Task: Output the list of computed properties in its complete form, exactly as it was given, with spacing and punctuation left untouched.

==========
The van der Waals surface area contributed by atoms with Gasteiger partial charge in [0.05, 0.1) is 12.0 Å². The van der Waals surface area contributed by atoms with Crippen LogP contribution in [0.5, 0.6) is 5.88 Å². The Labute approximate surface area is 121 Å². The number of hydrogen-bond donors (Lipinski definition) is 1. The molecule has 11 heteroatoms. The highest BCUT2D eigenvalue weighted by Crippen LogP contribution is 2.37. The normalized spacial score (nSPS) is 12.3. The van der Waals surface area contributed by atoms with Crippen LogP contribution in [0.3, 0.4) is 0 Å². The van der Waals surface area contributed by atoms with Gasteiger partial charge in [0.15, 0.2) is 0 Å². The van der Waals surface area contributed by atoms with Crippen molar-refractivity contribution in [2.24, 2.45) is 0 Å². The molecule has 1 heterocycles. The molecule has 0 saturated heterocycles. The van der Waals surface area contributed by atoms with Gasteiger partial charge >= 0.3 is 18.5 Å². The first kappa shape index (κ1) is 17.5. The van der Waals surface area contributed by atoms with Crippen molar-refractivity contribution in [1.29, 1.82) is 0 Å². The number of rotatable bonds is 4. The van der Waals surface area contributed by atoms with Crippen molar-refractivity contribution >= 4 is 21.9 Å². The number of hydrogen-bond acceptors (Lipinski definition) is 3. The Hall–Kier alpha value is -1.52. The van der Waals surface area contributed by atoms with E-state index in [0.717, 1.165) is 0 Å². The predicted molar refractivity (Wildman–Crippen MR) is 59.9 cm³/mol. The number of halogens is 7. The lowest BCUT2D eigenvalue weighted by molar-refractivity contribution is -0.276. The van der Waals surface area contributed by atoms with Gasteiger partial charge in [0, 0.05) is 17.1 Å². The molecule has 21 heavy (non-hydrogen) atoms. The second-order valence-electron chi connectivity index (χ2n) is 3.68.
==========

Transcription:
The van der Waals surface area contributed by atoms with Gasteiger partial charge in [0.05, 0.1) is 12.0 Å². The van der Waals surface area contributed by atoms with Crippen LogP contribution in [0.5, 0.6) is 5.88 Å². The Labute approximate surface area is 121 Å². The number of hydrogen-bond donors (Lipinski definition) is 1. The molecule has 11 heteroatoms. The highest BCUT2D eigenvalue weighted by Crippen LogP contribution is 2.37. The normalized spacial score (nSPS) is 12.3. The van der Waals surface area contributed by atoms with Crippen LogP contribution in [0.3, 0.4) is 0 Å². The van der Waals surface area contributed by atoms with Gasteiger partial charge in [0.15, 0.2) is 0 Å². The van der Waals surface area contributed by atoms with Crippen molar-refractivity contribution in [2.24, 2.45) is 0 Å². The molecule has 1 heterocycles. The molecule has 0 saturated heterocycles. The van der Waals surface area contributed by atoms with Gasteiger partial charge >= 0.3 is 18.5 Å². The first kappa shape index (κ1) is 17.5. The van der Waals surface area contributed by atoms with Crippen molar-refractivity contribution in [1.29, 1.82) is 0 Å². The number of rotatable bonds is 4. The van der Waals surface area contributed by atoms with Crippen molar-refractivity contribution >= 4 is 21.9 Å². The number of hydrogen-bond acceptors (Lipinski definition) is 3. The Hall–Kier alpha value is -1.52. The van der Waals surface area contributed by atoms with E-state index in [0.717, 1.165) is 0 Å². The predicted molar refractivity (Wildman–Crippen MR) is 59.9 cm³/mol. The number of halogens is 7. The lowest BCUT2D eigenvalue weighted by molar-refractivity contribution is -0.276. The van der Waals surface area contributed by atoms with Gasteiger partial charge in [0, 0.05) is 17.1 Å². The molecule has 21 heavy (non-hydrogen) atoms. The second-order valence-electron chi connectivity index (χ2n) is 3.68.